Answered by Ustadha Raidah Shah Idil

Question: Assalam aleykum,

I live with my in-laws and they place me under a lot pressure, as if I will take their son away from them. I have no privacy. I cannot talk to my husband when I am not home. They force me to wear niqab, even though I already wear abaya. What should I do about it?

Before marriage, my in-laws said I could stay with my mother when my husband is overseas. Now that I am married, they forbid it.

Answer: Assalamualaykum wa rahmatullahi wa barakatuh,

I pray this finds you well. May Allah reward you for reaching out to us. Please forgive me for the delay.

Privacy

It was narrated that Abu Hurairah (may Allah be pleased with him) said: “The Messenger of Allah (upon him be blessings and peace) said: ‘The strong believer is better and more beloved to Allah than the weak believer, although both are good. Strive for that which will benefit you, seek the help of Allah, and do not feel helpless. If anything befalls you, do not say, “if only I had done such and such” rather say “Qaddara Allahu wa ma sha’a fa’ala (Allah has decreed and whatever he wills, He does).” For (saying) ‘If’ opens (the door) to the deeds of Satan.'” [Sunan Ibn Majah]

You are in a very difficult situation. I pray that Allah grants you relief from your tribulation.

Please learn about your rights to privacy by reading this article: A Wife’s Right to Housing Seperate From Her In-Laws.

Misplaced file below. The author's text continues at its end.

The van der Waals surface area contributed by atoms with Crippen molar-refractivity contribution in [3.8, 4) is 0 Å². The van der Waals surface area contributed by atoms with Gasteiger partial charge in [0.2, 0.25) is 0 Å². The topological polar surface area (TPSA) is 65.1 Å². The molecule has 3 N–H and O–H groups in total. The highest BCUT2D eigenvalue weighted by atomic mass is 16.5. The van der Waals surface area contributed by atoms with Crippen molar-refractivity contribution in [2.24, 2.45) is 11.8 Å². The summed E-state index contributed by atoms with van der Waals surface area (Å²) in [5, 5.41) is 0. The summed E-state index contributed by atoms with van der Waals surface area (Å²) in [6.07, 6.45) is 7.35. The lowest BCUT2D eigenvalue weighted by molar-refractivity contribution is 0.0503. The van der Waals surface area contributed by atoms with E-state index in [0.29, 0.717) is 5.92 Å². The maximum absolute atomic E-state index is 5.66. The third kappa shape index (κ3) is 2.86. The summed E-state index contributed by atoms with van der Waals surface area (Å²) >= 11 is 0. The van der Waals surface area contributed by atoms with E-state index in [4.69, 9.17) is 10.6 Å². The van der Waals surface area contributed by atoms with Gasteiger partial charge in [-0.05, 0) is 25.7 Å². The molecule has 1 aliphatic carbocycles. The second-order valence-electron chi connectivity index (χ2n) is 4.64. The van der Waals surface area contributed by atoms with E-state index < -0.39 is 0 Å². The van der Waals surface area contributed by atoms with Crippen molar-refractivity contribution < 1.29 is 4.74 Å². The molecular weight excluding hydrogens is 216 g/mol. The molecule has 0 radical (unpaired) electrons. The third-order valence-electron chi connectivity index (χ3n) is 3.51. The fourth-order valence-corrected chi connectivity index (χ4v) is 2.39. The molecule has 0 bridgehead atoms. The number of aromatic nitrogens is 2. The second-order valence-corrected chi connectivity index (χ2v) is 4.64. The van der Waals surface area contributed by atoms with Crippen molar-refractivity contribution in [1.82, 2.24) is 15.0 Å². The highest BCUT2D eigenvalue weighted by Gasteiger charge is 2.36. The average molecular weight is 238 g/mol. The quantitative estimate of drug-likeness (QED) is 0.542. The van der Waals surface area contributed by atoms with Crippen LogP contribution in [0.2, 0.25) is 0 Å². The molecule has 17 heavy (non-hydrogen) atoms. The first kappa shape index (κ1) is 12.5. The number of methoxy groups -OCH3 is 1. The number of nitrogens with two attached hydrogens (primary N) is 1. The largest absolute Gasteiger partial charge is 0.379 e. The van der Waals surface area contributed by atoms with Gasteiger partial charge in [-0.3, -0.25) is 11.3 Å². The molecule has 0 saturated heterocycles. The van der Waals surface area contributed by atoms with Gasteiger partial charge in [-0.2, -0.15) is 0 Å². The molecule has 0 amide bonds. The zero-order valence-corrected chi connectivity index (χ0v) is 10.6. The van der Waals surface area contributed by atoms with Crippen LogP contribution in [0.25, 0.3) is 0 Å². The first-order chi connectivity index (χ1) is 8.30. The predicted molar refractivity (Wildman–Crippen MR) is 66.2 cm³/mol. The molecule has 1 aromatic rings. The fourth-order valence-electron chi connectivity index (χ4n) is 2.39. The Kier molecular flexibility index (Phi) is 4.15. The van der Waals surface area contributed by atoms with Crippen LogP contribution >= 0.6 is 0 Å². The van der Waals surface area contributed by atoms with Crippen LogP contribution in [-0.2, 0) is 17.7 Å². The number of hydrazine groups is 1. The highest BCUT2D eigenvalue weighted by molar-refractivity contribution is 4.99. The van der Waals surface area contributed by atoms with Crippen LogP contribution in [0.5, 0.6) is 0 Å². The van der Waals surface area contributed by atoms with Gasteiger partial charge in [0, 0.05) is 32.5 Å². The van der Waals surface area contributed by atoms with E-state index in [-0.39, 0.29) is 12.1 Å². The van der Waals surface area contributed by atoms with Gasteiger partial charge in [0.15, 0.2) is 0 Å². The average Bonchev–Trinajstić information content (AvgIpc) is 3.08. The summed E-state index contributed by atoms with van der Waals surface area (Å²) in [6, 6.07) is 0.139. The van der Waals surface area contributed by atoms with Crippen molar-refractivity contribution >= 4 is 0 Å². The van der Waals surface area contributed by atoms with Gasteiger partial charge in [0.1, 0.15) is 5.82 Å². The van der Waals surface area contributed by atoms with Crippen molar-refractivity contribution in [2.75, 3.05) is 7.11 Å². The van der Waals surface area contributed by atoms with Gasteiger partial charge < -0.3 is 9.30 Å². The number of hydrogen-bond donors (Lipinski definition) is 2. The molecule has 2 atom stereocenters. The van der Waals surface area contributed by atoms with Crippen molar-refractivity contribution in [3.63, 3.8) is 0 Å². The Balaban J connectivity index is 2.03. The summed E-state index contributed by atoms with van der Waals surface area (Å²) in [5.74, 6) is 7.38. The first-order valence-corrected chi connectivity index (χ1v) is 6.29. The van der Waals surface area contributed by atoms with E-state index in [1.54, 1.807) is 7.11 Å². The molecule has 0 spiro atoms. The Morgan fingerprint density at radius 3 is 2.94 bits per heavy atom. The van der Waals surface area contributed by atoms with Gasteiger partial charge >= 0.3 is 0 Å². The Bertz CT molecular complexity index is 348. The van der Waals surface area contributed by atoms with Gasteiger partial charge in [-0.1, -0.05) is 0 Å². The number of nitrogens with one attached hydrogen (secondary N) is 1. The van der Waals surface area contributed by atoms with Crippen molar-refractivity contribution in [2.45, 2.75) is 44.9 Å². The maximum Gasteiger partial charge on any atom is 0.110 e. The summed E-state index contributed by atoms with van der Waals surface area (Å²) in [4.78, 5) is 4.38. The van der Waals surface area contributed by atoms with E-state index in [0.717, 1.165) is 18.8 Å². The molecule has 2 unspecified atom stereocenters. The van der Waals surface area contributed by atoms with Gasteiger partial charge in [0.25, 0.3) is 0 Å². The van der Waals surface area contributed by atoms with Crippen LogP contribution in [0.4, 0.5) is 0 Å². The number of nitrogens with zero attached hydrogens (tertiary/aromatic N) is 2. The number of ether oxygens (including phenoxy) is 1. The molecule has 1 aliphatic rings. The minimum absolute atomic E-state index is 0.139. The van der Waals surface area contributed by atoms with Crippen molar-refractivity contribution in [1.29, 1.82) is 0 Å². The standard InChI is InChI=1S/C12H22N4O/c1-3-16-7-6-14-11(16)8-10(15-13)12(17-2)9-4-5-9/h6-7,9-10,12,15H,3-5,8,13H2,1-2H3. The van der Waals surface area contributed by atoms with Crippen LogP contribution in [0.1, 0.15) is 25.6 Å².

At the very minimum, you have the right to your own bedroom, bathroom, kitchen and living space.

Even if your in-laws do not like it, please lock your bedroom door. They do not respect your privacy, so you must uphold it on your own. You must empower yourself, instead of continuing to give your power away to them.

Allah created you strong. Tap into that strength. Through His help, you can overcome this.

Niqab

Your in-laws, nor anyone else, cannot force you to wear niqab.

Marriage

Dear sister, please strive to protect your emotional health and the sanctity of your marriage.

Please speak to your husband about how difficult you are finding your living situation. You are both on the same team, and you need his support. There is a very big power imbalance because your husband works abroad. It is natural for you to struggle to assert yourself with your overbearing in-laws.

Ideally, it is easier for your husband to advocate on your behalf, until you get better at advocating for yourself. Also, it is far healthier for you to travel with your husband, when he goes abroad to work, instead of being left behind with your in-laws. Is that possible?

Living Situation